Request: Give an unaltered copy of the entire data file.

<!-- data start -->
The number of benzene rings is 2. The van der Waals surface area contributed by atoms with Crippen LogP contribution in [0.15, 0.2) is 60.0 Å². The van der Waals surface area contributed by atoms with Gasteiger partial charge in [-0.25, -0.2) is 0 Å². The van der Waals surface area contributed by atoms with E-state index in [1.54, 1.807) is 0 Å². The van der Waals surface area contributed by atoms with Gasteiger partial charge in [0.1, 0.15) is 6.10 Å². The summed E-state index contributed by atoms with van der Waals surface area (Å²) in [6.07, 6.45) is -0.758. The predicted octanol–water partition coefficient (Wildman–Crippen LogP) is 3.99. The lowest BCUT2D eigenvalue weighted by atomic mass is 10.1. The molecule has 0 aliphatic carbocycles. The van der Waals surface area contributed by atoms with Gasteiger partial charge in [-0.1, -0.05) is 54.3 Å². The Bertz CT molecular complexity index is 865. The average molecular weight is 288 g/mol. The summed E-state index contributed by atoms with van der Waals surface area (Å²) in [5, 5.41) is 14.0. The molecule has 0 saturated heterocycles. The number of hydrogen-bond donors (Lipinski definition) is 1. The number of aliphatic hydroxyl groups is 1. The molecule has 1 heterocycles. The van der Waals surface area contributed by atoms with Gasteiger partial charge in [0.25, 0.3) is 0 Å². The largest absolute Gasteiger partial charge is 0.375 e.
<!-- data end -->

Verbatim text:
The number of benzene rings is 2. The van der Waals surface area contributed by atoms with Crippen LogP contribution in [0.15, 0.2) is 60.0 Å². The van der Waals surface area contributed by atoms with Gasteiger partial charge in [-0.25, -0.2) is 0 Å². The van der Waals surface area contributed by atoms with E-state index in [1.54, 1.807) is 0 Å². The van der Waals surface area contributed by atoms with Gasteiger partial charge in [0.1, 0.15) is 6.10 Å². The summed E-state index contributed by atoms with van der Waals surface area (Å²) in [6.07, 6.45) is -0.758. The predicted octanol–water partition coefficient (Wildman–Crippen LogP) is 3.99. The lowest BCUT2D eigenvalue weighted by atomic mass is 10.1. The molecule has 0 aliphatic carbocycles. The van der Waals surface area contributed by atoms with Gasteiger partial charge in [-0.1, -0.05) is 54.3 Å². The Bertz CT molecular complexity index is 865. The average molecular weight is 288 g/mol. The summed E-state index contributed by atoms with van der Waals surface area (Å²) in [5, 5.41) is 14.0. The molecule has 0 saturated heterocycles. The number of hydrogen-bond donors (Lipinski definition) is 1. The number of aliphatic hydroxyl groups is 1. The molecule has 1 heterocycles. The van der Waals surface area contributed by atoms with Gasteiger partial charge in [0.25, 0.3) is 0 Å². The largest absolute Gasteiger partial charge is 0.375 e.